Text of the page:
The nature of work in our country is changing in fundamental ways. Labor marketplaces are converting millions of workers into millions of micro-businesses. Accelerated by COVID-19, we are at an inflection point, as recently unemployed people flood the labor marketplaces, and consumers have embraced delivery and a range of on-demand services. As supply and demand both surge, micro-businesses will play an increasingly essential role in driving our economic recovery.
It is imperative that we enable the growth of these micro-businesses with the tools they need to thrive. This includes credit which is flexible and affordable, designed around how a micro-business earns. Micro-insurance, aligned to the specific jobs people are performing, is similarly important. And these tools need to include point of sale financing and affiliate discounts, today reserved for either traditional businesses or individual consumers.
What we are doing about it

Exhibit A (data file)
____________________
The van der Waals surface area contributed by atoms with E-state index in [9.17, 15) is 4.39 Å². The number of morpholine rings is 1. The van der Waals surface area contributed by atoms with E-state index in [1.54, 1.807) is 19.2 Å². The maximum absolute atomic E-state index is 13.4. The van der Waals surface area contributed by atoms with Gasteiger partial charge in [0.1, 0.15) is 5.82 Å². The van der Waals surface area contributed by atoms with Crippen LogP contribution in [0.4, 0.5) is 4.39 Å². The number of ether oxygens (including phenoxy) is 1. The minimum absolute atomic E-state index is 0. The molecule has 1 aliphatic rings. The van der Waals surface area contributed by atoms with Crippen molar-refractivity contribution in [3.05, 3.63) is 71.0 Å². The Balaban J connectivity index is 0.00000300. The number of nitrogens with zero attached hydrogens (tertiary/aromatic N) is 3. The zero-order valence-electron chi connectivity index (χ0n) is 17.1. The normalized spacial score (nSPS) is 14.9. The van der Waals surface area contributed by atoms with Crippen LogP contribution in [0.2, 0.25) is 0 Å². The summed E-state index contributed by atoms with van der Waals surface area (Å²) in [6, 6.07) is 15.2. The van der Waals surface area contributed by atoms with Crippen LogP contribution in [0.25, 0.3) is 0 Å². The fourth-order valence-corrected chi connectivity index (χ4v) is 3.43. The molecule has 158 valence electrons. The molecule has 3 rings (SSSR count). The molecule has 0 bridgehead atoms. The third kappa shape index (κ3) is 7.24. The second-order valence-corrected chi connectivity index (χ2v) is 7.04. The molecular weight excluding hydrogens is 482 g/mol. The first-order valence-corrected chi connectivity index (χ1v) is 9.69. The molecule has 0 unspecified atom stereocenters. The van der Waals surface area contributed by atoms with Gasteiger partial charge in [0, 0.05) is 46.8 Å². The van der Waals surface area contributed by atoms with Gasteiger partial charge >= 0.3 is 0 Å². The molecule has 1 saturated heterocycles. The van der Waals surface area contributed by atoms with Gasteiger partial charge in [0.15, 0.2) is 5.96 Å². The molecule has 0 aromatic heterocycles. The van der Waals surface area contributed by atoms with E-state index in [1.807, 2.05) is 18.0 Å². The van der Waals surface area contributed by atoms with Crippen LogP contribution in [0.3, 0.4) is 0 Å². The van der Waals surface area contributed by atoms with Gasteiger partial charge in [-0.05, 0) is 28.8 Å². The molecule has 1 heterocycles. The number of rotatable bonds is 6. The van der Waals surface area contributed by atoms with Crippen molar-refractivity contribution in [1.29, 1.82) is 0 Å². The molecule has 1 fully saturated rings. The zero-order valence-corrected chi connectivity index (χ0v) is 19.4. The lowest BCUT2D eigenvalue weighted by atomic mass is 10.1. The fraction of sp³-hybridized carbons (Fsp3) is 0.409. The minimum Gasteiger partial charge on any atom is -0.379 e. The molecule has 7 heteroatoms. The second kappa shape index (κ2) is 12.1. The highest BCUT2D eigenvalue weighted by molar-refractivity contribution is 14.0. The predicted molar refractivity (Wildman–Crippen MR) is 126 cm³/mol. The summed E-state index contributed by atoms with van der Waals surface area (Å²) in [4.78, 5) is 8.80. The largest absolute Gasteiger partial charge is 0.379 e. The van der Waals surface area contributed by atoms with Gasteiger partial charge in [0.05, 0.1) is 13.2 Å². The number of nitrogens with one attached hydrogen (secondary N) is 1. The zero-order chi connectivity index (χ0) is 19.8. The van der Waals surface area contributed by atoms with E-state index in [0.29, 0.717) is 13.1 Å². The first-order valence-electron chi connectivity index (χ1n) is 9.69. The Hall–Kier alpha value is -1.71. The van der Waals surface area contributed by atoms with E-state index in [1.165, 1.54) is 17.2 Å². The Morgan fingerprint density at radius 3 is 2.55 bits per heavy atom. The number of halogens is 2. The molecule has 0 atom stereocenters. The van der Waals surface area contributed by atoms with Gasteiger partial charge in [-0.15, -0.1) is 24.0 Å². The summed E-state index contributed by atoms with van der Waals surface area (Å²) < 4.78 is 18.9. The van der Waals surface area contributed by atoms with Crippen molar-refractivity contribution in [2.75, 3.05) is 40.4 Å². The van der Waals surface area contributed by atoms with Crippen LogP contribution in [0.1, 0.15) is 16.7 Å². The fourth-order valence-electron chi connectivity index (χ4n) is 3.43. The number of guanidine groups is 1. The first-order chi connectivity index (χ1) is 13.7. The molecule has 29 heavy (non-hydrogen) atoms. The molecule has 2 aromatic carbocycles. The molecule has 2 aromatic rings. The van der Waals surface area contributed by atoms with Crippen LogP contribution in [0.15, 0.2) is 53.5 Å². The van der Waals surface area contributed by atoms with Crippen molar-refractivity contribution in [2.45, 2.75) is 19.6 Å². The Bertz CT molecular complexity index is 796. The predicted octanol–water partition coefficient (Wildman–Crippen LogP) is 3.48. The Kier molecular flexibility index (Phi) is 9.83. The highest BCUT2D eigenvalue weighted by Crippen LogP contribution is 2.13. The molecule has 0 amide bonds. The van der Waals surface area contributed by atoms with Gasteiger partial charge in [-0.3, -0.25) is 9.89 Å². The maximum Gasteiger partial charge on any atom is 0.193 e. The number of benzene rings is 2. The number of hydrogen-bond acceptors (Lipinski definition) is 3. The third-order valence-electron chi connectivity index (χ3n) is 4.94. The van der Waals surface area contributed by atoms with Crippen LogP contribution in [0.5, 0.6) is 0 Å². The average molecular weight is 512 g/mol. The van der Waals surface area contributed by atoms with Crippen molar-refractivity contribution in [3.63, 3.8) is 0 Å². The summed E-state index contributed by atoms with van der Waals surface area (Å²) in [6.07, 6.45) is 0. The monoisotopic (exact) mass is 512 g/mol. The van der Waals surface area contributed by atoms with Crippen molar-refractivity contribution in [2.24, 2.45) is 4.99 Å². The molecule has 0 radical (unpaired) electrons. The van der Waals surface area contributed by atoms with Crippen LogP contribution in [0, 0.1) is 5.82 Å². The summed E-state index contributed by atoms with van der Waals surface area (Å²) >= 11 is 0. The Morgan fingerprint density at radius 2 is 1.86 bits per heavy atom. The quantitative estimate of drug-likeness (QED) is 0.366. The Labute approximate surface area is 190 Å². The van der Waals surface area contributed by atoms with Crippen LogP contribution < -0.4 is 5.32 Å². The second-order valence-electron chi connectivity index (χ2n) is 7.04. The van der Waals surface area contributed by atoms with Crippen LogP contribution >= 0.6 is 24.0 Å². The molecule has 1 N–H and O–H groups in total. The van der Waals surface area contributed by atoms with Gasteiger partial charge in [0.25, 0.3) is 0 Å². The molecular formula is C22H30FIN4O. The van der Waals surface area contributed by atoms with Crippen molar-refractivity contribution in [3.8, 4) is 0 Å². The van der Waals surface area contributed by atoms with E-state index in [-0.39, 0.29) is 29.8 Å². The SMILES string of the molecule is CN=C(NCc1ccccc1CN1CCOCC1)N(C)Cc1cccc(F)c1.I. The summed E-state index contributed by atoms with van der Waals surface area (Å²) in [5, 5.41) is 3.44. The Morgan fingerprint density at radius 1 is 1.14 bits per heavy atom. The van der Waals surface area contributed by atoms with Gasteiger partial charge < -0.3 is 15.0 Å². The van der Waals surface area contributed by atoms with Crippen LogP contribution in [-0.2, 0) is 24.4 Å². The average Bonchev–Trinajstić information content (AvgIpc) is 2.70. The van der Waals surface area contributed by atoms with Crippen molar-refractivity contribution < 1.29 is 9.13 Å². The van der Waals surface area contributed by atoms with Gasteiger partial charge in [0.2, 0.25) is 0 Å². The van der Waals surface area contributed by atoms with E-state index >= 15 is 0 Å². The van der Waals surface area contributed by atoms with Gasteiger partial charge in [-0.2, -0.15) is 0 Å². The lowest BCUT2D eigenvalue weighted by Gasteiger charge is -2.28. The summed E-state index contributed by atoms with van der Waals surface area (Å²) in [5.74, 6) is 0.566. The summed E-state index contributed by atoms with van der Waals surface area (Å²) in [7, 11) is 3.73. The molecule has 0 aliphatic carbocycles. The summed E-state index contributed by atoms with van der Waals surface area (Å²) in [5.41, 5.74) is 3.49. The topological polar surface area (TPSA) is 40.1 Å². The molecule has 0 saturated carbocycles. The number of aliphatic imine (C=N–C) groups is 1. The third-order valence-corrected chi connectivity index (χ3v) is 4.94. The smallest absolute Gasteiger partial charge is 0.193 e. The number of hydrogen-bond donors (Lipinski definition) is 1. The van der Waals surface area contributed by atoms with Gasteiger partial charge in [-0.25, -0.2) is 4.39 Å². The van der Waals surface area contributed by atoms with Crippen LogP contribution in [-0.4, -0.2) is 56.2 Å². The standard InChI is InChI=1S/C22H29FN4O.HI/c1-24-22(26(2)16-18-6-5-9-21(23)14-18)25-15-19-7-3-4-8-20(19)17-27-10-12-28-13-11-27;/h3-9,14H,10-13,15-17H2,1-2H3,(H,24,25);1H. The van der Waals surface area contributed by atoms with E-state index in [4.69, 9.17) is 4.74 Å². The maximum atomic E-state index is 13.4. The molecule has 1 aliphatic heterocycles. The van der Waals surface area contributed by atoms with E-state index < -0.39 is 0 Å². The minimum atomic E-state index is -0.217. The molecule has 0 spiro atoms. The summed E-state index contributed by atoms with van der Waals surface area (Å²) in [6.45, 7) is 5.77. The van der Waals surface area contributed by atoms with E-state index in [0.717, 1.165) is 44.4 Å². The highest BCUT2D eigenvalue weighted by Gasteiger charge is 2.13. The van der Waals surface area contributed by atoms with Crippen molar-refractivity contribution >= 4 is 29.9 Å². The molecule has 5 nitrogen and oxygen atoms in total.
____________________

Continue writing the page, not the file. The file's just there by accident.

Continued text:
At Level, we are on a mission to deliver the tools to power the growth of these tens of millions of micro-businesses. Built from the ground-up around specific, clearly defined customer needs, we build products specifically designed to power the growth of micro-businesses.
Our first product, the Level Advance, which takes a novel approach to credit scoring and enables flexible repayment, has boosted the income of our customers by more than 50%, while reducing costs and increasing revenue of our labor marketplace partners. As we expand our partner base and range of products, we seek to shape the intersection of the future of work with the future of financial services.
At this unprecedented moment in the arc of our economy, micro-businesses will play a defining role. Level is at the forefront of innovation to enable them to succeed, and we are thrilled to empower this movement with Level tools.
It is our hope that, after another decade in financial services, we can say that the US no longer lags, that innovation is widespread and that micro-businesses have realized their full potential. This is just the beginning.